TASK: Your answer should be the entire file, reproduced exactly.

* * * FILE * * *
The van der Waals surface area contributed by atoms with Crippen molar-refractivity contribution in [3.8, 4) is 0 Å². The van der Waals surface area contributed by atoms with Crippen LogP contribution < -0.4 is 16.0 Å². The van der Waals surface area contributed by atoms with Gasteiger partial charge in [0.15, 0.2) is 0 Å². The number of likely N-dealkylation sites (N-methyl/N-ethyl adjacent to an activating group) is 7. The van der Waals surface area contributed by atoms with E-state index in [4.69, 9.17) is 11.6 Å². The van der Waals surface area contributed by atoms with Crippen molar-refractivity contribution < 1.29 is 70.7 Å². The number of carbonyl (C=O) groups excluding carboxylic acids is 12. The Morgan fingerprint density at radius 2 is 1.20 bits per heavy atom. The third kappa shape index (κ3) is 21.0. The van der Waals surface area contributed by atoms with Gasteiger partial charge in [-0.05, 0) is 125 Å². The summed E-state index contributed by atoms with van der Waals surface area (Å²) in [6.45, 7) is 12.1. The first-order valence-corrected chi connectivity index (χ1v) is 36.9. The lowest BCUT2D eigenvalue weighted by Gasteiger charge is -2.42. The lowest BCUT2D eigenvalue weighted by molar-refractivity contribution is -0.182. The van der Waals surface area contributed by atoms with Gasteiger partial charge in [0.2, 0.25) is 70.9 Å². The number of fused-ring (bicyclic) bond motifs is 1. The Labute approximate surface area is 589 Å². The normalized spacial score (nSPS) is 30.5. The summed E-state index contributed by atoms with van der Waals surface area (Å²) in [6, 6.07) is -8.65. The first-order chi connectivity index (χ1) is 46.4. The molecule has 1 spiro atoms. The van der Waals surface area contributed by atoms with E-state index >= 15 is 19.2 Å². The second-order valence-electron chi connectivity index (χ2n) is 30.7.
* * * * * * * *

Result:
The van der Waals surface area contributed by atoms with Crippen molar-refractivity contribution in [3.8, 4) is 0 Å². The van der Waals surface area contributed by atoms with Crippen LogP contribution < -0.4 is 16.0 Å². The van der Waals surface area contributed by atoms with Gasteiger partial charge in [0.15, 0.2) is 0 Å². The number of likely N-dealkylation sites (N-methyl/N-ethyl adjacent to an activating group) is 7. The van der Waals surface area contributed by atoms with E-state index in [4.69, 9.17) is 11.6 Å². The van der Waals surface area contributed by atoms with Crippen molar-refractivity contribution < 1.29 is 70.7 Å². The number of carbonyl (C=O) groups excluding carboxylic acids is 12. The Morgan fingerprint density at radius 2 is 1.20 bits per heavy atom. The third kappa shape index (κ3) is 21.0. The van der Waals surface area contributed by atoms with Gasteiger partial charge in [-0.05, 0) is 125 Å². The summed E-state index contributed by atoms with van der Waals surface area (Å²) in [6.45, 7) is 12.1. The first-order valence-corrected chi connectivity index (χ1v) is 36.9. The lowest BCUT2D eigenvalue weighted by Gasteiger charge is -2.42. The lowest BCUT2D eigenvalue weighted by molar-refractivity contribution is -0.182. The van der Waals surface area contributed by atoms with Gasteiger partial charge in [0.2, 0.25) is 70.9 Å². The number of fused-ring (bicyclic) bond motifs is 1. The Labute approximate surface area is 589 Å². The normalized spacial score (nSPS) is 30.5. The summed E-state index contributed by atoms with van der Waals surface area (Å²) in [6, 6.07) is -8.65. The first-order chi connectivity index (χ1) is 46.4. The molecule has 1 spiro atoms. The van der Waals surface area contributed by atoms with E-state index >= 15 is 19.2 Å². The second-order valence-electron chi connectivity index (χ2n) is 30.7.